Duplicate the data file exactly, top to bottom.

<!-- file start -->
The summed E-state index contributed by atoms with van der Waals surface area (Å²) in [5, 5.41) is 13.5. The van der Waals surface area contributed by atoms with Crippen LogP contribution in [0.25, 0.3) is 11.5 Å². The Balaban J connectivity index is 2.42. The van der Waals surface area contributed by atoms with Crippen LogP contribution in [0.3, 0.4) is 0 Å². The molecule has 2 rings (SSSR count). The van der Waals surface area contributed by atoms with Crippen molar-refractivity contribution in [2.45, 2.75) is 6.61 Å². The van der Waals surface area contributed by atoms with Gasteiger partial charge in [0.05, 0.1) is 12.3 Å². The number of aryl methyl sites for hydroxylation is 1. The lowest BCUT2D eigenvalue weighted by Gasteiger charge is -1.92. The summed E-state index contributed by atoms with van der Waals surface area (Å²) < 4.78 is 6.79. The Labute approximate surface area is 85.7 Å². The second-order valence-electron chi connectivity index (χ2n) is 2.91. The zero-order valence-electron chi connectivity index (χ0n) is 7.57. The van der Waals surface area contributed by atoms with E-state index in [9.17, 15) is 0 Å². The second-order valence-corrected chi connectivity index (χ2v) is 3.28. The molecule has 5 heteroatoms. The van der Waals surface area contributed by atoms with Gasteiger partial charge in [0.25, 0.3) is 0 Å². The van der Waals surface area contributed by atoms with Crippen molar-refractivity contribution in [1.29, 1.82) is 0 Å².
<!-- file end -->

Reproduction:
The summed E-state index contributed by atoms with van der Waals surface area (Å²) in [5, 5.41) is 13.5. The van der Waals surface area contributed by atoms with Crippen LogP contribution in [0.25, 0.3) is 11.5 Å². The Balaban J connectivity index is 2.42. The van der Waals surface area contributed by atoms with Crippen LogP contribution in [0.3, 0.4) is 0 Å². The molecule has 2 rings (SSSR count). The van der Waals surface area contributed by atoms with Crippen molar-refractivity contribution in [2.45, 2.75) is 6.61 Å². The van der Waals surface area contributed by atoms with Gasteiger partial charge in [0.05, 0.1) is 12.3 Å². The number of aryl methyl sites for hydroxylation is 1. The lowest BCUT2D eigenvalue weighted by Gasteiger charge is -1.92. The summed E-state index contributed by atoms with van der Waals surface area (Å²) < 4.78 is 6.79. The Labute approximate surface area is 85.7 Å². The second-order valence-electron chi connectivity index (χ2n) is 2.91. The zero-order valence-electron chi connectivity index (χ0n) is 7.57. The van der Waals surface area contributed by atoms with E-state index in [9.17, 15) is 0 Å². The second-order valence-corrected chi connectivity index (χ2v) is 3.28. The molecule has 5 heteroatoms. The van der Waals surface area contributed by atoms with Gasteiger partial charge in [0.25, 0.3) is 0 Å². The van der Waals surface area contributed by atoms with Crippen molar-refractivity contribution in [1.29, 1.82) is 0 Å².